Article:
What if the Other Driver Doesn’t Have Insurance?
Have you been involved in a car accident in NYC with a driver who was uninsured or underinsured? Mirman, Markovits & Landau, P.C. can help you fight to get the compensation you need and deserve. Give our NYC car accident attorneys a call to arrange a time to discuss your rights and options. Your initial case assessment is always free, so don’t hesitate to contact us for help today.
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You’ll Have to File a Claim With Your Insurer First, Anyway
If you get into an accident in New York City, you actually don’t have to worry about whether other parties involved were insured. At least, not right away. That’s because New York has “no-fault” insurance rules. You’ll be required to recover benefits from your own personal car insurance policy first, regardless of who caused your accident.
First, you’ll have to notify your insurance provider that you were involved in an accident. Next, you’ll go through the steps of filing a claim for benefits under your policy. You’ll have to submit a demand letter asking for compensation that’s backed by evidence to support your request. This might include, among other things, medical bills, an estimate for repairing your car, and an assessment of your lost wages.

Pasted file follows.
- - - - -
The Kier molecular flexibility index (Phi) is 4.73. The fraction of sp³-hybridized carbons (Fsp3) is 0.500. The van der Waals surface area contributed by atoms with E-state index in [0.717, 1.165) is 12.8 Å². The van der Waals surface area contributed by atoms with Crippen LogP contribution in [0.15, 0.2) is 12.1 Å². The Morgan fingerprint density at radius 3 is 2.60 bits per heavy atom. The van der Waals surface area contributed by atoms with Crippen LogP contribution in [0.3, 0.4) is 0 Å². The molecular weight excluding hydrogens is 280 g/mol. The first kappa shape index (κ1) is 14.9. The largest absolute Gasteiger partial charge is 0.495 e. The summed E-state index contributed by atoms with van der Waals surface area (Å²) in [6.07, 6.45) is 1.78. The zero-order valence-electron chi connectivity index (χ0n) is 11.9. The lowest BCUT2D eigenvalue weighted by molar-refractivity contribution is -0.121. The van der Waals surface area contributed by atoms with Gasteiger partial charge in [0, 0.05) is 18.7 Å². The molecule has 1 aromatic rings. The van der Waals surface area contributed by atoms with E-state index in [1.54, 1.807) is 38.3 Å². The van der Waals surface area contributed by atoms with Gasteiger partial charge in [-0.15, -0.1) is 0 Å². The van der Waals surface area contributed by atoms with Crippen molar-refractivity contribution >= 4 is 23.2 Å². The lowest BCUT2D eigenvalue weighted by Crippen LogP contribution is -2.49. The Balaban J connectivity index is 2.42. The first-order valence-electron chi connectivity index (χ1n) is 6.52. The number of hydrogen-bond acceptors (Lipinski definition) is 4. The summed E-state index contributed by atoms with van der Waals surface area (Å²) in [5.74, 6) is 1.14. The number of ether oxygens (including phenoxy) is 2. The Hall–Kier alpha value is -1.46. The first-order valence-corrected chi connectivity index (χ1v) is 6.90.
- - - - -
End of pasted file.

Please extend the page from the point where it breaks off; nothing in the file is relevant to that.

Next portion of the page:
Your insurance provider can pay up to the limits of your specific policy. So, you can potentially recover up to your policy limits. If you purchased the minimum amount of coverage as required by state law, you’d personally be limited to recovering: